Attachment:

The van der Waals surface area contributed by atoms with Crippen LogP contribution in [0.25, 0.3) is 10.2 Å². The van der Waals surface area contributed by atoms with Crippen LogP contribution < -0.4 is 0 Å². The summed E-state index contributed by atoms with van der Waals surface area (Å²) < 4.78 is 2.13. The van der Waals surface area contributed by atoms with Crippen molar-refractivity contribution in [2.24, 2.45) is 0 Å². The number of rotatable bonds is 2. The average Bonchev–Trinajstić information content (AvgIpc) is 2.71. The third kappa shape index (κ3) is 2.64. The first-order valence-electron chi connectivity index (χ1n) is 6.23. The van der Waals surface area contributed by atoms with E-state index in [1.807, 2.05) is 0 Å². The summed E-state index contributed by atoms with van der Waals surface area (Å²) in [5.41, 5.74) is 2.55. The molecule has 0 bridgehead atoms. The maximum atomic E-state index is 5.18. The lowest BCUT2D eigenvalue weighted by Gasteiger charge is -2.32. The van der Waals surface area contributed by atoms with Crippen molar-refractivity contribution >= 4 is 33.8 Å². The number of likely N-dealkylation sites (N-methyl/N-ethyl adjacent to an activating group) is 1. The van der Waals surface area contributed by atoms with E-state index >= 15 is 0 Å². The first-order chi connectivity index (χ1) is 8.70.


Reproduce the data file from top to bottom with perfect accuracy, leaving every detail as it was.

The van der Waals surface area contributed by atoms with Crippen LogP contribution in [0.25, 0.3) is 10.2 Å². The van der Waals surface area contributed by atoms with Crippen LogP contribution < -0.4 is 0 Å². The summed E-state index contributed by atoms with van der Waals surface area (Å²) < 4.78 is 2.13. The van der Waals surface area contributed by atoms with Crippen molar-refractivity contribution in [2.24, 2.45) is 0 Å². The number of rotatable bonds is 2. The average Bonchev–Trinajstić information content (AvgIpc) is 2.71. The third kappa shape index (κ3) is 2.64. The first-order valence-electron chi connectivity index (χ1n) is 6.23. The van der Waals surface area contributed by atoms with E-state index in [1.807, 2.05) is 0 Å². The summed E-state index contributed by atoms with van der Waals surface area (Å²) in [5.41, 5.74) is 2.55. The molecule has 0 bridgehead atoms. The maximum atomic E-state index is 5.18. The lowest BCUT2D eigenvalue weighted by Gasteiger charge is -2.32. The van der Waals surface area contributed by atoms with Crippen molar-refractivity contribution >= 4 is 33.8 Å². The number of likely N-dealkylation sites (N-methyl/N-ethyl adjacent to an activating group) is 1. The van der Waals surface area contributed by atoms with E-state index >= 15 is 0 Å². The first-order chi connectivity index (χ1) is 8.70.